Researchers have reacted with skepticism to claims by AstraZeneca’s CEO that low uptake of Oxford / AstraZeneca jab among older Europeans could explain the current rise in Covid-19 infections on mainland Europe.
Pascal Soriot told BBC Radio 4’s Today program that differences in T cell immunity between vaccines could mean that those who received the Oxford / AstraZeneca jab had prolonged immune protection against the virus. T cells are a class of immune cells that train antibody-producing B cells about the nature of the viral threat and directly kill infected cells.
Soriot said: “It’s really interesting when you look at the UK. There was a huge peak of infections, but not so many hospitalizations compared to Europe. In the UK [the Oxford/AstraZeneca] Vaccine was used to vaccinate older people, whereas in Europe it was thought that the vaccine initially did not work on older people.
“What I’m saying is that T cells matter, and it’s particularly related to the shelf life of the response, especially in older people, and this vaccine has been shown to stimulate T cells to a greater extent in older people. There is no evidence of anything… we do not know. But we need more data to analyze this and get the answer. “
Germany was the first European country to recommend not giving AstraZeneca plugs to people over 65 at the end of January, citing a lack of efficacy data for the vaccine in this age group. Other European countries quickly followed suit with similar recommendations, including Italy, France, Poland and Sweden, although many later changed this guide following the publication of additional impact data.
Some even even said that it should only be used in older age groups after the European Medicines Agency (EMA) reported a possible link between the vaccine and very rare cases of blood clots. Possibly as a result of these mixed messages, many Europeans were initially reluctant to receive jab.
There are theoretical reasons why the AstraZeneca vaccine may elicit slightly different immune responses compared to an mRNA-based vaccine, such as Pfizer jab. Both equip the cells with the genetic instructions to make the coronavirus tip protein, but the AstraZeneca vaccine does so using a modified virus to which the immune system may also respond.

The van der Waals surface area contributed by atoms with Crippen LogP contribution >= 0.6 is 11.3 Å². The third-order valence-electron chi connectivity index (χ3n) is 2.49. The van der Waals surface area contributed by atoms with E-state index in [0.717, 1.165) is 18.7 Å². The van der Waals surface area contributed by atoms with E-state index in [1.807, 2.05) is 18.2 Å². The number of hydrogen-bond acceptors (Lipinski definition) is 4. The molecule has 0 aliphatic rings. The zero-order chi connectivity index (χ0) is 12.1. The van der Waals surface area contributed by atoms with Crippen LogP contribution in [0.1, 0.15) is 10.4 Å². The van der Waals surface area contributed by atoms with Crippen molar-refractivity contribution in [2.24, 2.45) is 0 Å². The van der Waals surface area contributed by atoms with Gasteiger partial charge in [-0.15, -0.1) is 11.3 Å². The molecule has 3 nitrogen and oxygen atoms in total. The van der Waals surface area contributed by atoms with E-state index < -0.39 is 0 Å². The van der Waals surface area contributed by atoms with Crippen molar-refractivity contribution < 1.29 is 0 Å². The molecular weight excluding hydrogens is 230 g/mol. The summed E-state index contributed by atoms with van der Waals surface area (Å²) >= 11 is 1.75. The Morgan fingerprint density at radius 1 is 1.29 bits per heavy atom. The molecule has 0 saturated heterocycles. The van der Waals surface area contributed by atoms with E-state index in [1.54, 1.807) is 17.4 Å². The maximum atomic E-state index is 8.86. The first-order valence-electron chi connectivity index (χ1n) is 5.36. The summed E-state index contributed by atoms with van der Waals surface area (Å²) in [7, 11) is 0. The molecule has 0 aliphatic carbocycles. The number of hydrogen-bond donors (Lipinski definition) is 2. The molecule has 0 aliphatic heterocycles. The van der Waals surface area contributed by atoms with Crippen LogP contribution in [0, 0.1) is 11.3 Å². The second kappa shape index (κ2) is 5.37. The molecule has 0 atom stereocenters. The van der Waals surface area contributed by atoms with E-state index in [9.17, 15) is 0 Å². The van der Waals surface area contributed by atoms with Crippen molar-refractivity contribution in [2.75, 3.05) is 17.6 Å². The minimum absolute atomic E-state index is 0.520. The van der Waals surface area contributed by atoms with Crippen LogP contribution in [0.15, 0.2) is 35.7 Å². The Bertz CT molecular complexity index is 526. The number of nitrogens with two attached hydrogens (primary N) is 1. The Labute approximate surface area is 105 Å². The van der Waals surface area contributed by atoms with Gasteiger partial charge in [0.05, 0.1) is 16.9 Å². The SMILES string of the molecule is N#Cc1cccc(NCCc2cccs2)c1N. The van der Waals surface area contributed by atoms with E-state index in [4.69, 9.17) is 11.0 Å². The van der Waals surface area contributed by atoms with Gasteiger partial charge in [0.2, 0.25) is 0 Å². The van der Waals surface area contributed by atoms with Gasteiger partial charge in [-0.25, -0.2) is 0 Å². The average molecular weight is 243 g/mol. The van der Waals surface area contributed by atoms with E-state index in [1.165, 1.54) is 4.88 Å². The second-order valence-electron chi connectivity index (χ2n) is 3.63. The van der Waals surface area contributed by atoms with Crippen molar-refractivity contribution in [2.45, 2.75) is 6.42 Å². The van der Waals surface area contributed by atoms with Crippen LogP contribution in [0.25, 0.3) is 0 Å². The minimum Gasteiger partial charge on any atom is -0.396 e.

Deborah Dunn-Walters, chair of the British Society for Immunology’s Covid-19 task force and professor of immunology at the University of Surrey, said: “It’s a slightly more complicated delivery system, so you can expect differences – but try to explain them. differences would require a lot of research. “
Danny Altmann, professor of immunology at Imperial College London, said it would be “foolhardy” to try to attribute the differences in the shape of individual countries’ infection curves to a single factor. “I do not know where you would start doing it scientifically,” he said. “All the vaccines are quite amazing in varying degrees. They all induce the full spectrum of immunity, including neutralizing antibodies and [different types of] T cells. “
Professor Matthew Snape, from the University of Oxford, has compared antibody and T cell responses in humans receiving standard or mixed regimens for the Pfizer and AstraZeneca vaccines. Although his team found evidence that a single dose of AstraZeneca induced a better T cell response, the response was very similar shortly after receiving two doses. “Excitingly, the best T cell responses seem to come if you give a first dose of the AstraZeneca vaccine followed by Pfizer,” he said.
Finding ways to optimize the immune response to Covid-19 vaccines is an ongoing focus of research, and Snape is following up on these studies to see how humans’ immune response takes shape in the long run.
Understanding the differences between countries’ rates of infection and hospitalization is further complicated by factors such as when Covid-19 restrictions were lifted, and the degree of variability in the difference between the first and second doses, the age of the population and the incidence of other diseases, and the prevalence of New varieties, especially if they appear long after people have been vaccinated.
“Drawing comparisons between countries presents many difficulties and will very likely lead to unreliable conclusions,” said Dr Lance Turtle, a senior clinical associate professor and chief physician in infectious diseases at the University of Liverpool.
Earlier, a former chair of the British Vaccine Task Force, Dame Kate Bingham, called on the government to do better in its preparations for future disease outbreaks. She wrote in the Times, saying Whitehall’s machinery was “dominated by process rather than result, causing delay and inertia”, adding that the jab rollout would have been delayed if it had been left to the normal operation of government.